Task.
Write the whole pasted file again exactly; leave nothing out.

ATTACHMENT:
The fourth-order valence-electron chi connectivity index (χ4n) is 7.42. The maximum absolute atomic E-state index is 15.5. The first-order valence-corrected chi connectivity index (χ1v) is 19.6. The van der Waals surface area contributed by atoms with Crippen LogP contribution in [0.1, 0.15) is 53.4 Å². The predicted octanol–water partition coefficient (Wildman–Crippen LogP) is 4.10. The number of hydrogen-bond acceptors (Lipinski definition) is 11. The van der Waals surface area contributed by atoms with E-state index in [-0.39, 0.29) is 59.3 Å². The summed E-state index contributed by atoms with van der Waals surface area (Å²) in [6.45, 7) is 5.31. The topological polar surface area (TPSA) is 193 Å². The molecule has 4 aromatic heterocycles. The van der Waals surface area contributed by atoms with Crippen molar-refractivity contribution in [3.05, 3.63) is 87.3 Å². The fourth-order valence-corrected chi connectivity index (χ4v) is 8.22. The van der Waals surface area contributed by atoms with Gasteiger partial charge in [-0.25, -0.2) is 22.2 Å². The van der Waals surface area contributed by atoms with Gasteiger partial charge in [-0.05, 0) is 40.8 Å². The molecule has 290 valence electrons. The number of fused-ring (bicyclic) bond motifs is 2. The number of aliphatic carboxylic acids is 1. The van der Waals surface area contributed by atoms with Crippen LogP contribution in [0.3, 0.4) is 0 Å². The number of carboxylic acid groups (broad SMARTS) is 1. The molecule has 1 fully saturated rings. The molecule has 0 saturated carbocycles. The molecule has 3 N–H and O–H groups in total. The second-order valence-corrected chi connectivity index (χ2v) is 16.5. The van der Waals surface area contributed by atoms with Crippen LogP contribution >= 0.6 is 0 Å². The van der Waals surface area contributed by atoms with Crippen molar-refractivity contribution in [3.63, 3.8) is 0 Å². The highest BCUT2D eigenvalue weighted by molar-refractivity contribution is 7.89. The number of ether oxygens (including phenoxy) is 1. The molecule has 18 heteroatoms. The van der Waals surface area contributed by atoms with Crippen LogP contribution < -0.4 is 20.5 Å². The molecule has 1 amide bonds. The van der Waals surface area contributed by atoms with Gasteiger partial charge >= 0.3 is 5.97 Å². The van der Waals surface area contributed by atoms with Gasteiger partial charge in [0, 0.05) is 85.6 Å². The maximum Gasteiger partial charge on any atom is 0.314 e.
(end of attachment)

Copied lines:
The fourth-order valence-electron chi connectivity index (χ4n) is 7.42. The maximum absolute atomic E-state index is 15.5. The first-order valence-corrected chi connectivity index (χ1v) is 19.6. The van der Waals surface area contributed by atoms with Crippen LogP contribution in [0.1, 0.15) is 53.4 Å². The predicted octanol–water partition coefficient (Wildman–Crippen LogP) is 4.10. The number of hydrogen-bond acceptors (Lipinski definition) is 11. The van der Waals surface area contributed by atoms with E-state index in [-0.39, 0.29) is 59.3 Å². The summed E-state index contributed by atoms with van der Waals surface area (Å²) in [6.45, 7) is 5.31. The topological polar surface area (TPSA) is 193 Å². The molecule has 4 aromatic heterocycles. The van der Waals surface area contributed by atoms with Crippen molar-refractivity contribution in [3.05, 3.63) is 87.3 Å². The fourth-order valence-corrected chi connectivity index (χ4v) is 8.22. The van der Waals surface area contributed by atoms with Gasteiger partial charge in [-0.25, -0.2) is 22.2 Å². The van der Waals surface area contributed by atoms with Gasteiger partial charge in [-0.05, 0) is 40.8 Å². The molecule has 290 valence electrons. The number of fused-ring (bicyclic) bond motifs is 2. The number of aliphatic carboxylic acids is 1. The van der Waals surface area contributed by atoms with Crippen LogP contribution in [0.3, 0.4) is 0 Å². The number of carboxylic acid groups (broad SMARTS) is 1. The molecule has 1 fully saturated rings. The molecule has 0 saturated carbocycles. The molecule has 3 N–H and O–H groups in total. The second-order valence-corrected chi connectivity index (χ2v) is 16.5. The van der Waals surface area contributed by atoms with Crippen LogP contribution >= 0.6 is 0 Å². The van der Waals surface area contributed by atoms with Crippen molar-refractivity contribution in [3.63, 3.8) is 0 Å². The highest BCUT2D eigenvalue weighted by molar-refractivity contribution is 7.89. The number of ether oxygens (including phenoxy) is 1. The molecule has 18 heteroatoms. The van der Waals surface area contributed by atoms with Crippen LogP contribution < -0.4 is 20.5 Å². The molecule has 1 amide bonds. The van der Waals surface area contributed by atoms with Gasteiger partial charge >= 0.3 is 5.97 Å². The van der Waals surface area contributed by atoms with Gasteiger partial charge in [0, 0.05) is 85.6 Å². The maximum Gasteiger partial charge on any atom is 0.314 e.